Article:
- India and Pakistan have gone to war FOUR times – 1947, 1965, 1971, 1999
- Tensions are rising again over control of Kashmir, which is mainly Muslim
- Eighteen Indian soldiers were killed by ‘terrorists’ earlier this month
- Now two Pakistani soldiers have died after ‘cross-border fire’ from India
Pakistan today blamed ‘cross-border fire’ from India for the death of two of its soldiers in the disputed region of Kashmir as fears grow that the two old enemies may go to war again.
India and Pakistan have gone to war four times since they gained independence from Britain in 1947 and diplomats are concerned the situation in Kashmir may be the trigger for another conflict.
India said it had conducted ‘surgical strikes’ along the disputed border with Pakistan – known as the Line Of Control – in a bid to thwart attacks by those it claims are ‘terrorists’.
Pakistan and India often trade fire in Kashmir, which is split between the two countries and claimed by both in its entirety.
Both countries have troops stationed on the strategic Siachen Glacier, which is so cold that soldiers are regularly warned not to fall asleep while on duty for fear of freezing to death.
Earlier this month 18 Indian soldiers were killed in an attack by Kashmiri rebels, who New Delhi suggests are supported by Pakistan.
Earlier this month Kashmiri ‘terrorists’ attacked this Indian Army base at Uri, killing 18 soldiers
India said the attack on the Uri army base was carried out by a Pakistan-based group called Jaish-e-Mohammed.
More than 80 people have been killed in the Indian-controlled part of Kashmir since July, many of them civilians shot by the army.
India and Pakistan are both now believed to possess nuclear weapons, which makes the current tensions even more alarming.
Indian soldiers (left) and Pakistani troops (right) are both stationed on the Siachen Glacier, at the eastern end of the disputed border in Kashmir
Lieutenant General Ranbir Singh, India’s director-general of military operations, said today it had carried out ‘surgical strikes’ on Wednesday night.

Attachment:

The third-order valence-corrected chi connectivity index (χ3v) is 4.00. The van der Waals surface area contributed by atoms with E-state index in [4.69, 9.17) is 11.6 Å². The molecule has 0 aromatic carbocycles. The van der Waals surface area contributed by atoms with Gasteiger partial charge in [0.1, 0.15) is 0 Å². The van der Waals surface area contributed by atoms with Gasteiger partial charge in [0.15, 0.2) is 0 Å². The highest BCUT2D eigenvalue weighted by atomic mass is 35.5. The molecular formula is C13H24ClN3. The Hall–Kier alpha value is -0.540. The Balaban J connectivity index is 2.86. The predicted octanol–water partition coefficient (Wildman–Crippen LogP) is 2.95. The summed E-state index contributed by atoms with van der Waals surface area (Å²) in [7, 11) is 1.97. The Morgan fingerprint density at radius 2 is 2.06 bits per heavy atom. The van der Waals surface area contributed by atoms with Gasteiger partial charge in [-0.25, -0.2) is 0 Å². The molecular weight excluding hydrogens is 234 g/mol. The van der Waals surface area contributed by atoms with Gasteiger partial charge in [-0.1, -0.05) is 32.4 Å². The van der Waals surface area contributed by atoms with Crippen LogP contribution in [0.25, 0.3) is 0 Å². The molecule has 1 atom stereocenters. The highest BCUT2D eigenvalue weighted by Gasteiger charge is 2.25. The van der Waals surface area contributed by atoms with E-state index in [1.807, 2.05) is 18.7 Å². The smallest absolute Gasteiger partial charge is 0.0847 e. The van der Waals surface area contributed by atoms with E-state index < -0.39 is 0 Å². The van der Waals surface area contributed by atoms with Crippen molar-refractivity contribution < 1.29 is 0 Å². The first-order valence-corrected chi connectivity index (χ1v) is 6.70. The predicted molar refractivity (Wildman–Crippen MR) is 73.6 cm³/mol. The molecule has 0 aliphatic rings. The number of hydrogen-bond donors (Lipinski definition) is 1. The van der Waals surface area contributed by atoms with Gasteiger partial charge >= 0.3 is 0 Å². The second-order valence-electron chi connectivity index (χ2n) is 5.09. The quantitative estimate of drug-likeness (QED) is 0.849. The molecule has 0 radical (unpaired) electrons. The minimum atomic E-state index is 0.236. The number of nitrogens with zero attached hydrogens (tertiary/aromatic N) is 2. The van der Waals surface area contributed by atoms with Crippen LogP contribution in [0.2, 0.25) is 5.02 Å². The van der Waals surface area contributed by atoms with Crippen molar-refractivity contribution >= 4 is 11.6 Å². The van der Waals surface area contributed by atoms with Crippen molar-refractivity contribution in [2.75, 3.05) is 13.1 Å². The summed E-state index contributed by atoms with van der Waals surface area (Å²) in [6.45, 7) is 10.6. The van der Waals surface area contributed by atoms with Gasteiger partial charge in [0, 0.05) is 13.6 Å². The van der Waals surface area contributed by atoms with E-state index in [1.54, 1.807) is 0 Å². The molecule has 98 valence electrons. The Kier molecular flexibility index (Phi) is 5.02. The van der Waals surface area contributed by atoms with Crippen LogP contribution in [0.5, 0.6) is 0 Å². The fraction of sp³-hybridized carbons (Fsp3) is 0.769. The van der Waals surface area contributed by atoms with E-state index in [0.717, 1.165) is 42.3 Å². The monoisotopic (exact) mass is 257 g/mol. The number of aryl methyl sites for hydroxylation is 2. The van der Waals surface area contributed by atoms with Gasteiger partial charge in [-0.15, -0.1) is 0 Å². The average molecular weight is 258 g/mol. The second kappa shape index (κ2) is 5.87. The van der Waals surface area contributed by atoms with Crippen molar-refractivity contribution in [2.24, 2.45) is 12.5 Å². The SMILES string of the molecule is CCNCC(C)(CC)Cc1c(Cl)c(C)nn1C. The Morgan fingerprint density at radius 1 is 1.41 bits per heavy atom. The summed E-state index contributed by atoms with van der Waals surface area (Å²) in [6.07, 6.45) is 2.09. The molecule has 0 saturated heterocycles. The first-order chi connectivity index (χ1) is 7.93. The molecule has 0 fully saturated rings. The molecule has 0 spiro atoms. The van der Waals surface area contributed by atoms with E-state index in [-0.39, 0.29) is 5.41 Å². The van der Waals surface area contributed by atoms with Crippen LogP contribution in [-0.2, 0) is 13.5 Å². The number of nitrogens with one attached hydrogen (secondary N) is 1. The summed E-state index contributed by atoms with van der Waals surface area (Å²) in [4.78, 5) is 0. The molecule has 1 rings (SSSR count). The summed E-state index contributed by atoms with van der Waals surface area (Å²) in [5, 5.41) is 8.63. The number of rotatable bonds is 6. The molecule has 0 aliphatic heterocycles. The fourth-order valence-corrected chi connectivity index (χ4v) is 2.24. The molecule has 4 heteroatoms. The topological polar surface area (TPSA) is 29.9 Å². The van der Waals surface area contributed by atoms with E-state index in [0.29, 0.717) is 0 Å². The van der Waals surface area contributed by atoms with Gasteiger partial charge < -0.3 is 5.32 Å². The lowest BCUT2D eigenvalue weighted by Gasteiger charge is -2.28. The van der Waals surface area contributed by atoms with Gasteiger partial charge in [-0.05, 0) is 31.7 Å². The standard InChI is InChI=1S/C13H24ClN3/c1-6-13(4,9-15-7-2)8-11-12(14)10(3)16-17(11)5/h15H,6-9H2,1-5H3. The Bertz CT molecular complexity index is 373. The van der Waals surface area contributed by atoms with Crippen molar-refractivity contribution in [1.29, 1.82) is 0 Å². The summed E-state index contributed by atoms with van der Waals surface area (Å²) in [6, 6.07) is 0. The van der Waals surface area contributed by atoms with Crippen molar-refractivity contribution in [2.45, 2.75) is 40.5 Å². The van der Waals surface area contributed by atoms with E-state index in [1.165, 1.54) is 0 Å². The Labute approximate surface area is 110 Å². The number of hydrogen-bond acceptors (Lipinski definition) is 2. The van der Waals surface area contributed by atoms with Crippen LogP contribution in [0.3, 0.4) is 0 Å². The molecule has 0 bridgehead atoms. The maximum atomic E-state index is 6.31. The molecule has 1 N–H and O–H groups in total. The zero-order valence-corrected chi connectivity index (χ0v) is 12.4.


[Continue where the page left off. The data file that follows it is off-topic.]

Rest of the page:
Pakistan’s military said two of its soldiers had been killed by ‘cross-border fire’ and Prime Minister Nawaz Sharif condemned India’s ‘naked aggression’.
Lt Gen Singh said: ‘Some terrorist teams had positioned themselves at launchpads along the Line of Control.’
He said they had ‘very specific and credible’ intelligence about ‘terrorist launchpads’ near the villages of Bhimber, Kel and Lipa.
India has a large military presence in Kashmir, which has a Muslim majority. Many Kashmiris want to be independent or part of Pakistan
Lt Gen Singh said: ‘Significant casualties have been caused to these terrorists and those who are trying to support them.
‘The operations aimed at neutralising the terrorists have since ceased.’
He said the operation was designed to stop those who planned ‘to carry out infiltration and terrorist strikes in Jammu and Kashmir and various other metros in our country’.
Lt Gen Singh said: ‘The operations were basically focused to ensure that these terrorists do not succeed in their design of infiltration and carrying out destruction and endangering the lives of citizens of our country.’
India’s Prime Minister Narenda Modi (left) and Pakistan’s Prime Minister Nawaz Sharif (right) are seen meeting in 2014 but since then tensions have grown markedly
But Pakistan reacted angrily. A statement by the military read: ‘There has been no surgical strike by India, instead there had been cross-border fire initiated and conducted by India.
‘As per rules of engagement same was strongly and befittingly responded by Pakistani troops.
‘The notion of surgical strike linked to alleged terrorists’ bases is an illusion being deliberately generated by Indian to create false effects.
‘This quest by Indian establishment to create media hype by rebranding cross-border fire as surgical strike is fabrication of truth.’
Kashmiri demonstrators hurl stones at an Indian police vehicle during a protest in Srinagar last month
On Tuesday India’s Prime Minister Narendra Modi announced he would not attend the South Asian Association for Regional Cooperation summit in Islamabad in November, a major snub to Pakistan.
Kashmir has been divided between India and Pakistan since they gained independence in 1947.
The Indian-controlled part has a Muslim majority and there are a number of armed separatist groups who are fighting to break free from New Delhi.
China said this week it hoped ‘Pakistan and India will strengthen channels for dialogue, appropriately handle any differences, improve bilateral relations and together protect the region’s piece and stability’ but it is widely believed to be backing Pakistan.
India recently threatened to cut off water to Pakistan from rivers it controls but it is thought to have backed off after China warned it would respond by reducing the flow of water from Himalayan rivers which end up in India.
Tags: aish-e-Mohammed, allies of pakistan, Britain, Burhan Wani, China, cross-border attacks, cross-border raids, cross-border terrorist attacks, France, Himalayan territory, India, India said it had conducted 'surgical strikes' along the disputed border with Pakistan, India targeted 'terrorist launchpads' in Kashmir, India's Prime Minister Narenda Modi, Indian Army, Indian Army base at Uri, Insia, Kashmir, Kashmiri 'terrorists', Lieutenant General Ranbir Singh, Line Of Control, Pakistan, Pakistan's Prime Minister Nawaz Sharif, SAARC, separatist leader, South Asian Association for Regional Cooperation, Srinagar, terrorism, terrorists, U. S., United Nations, Uri attack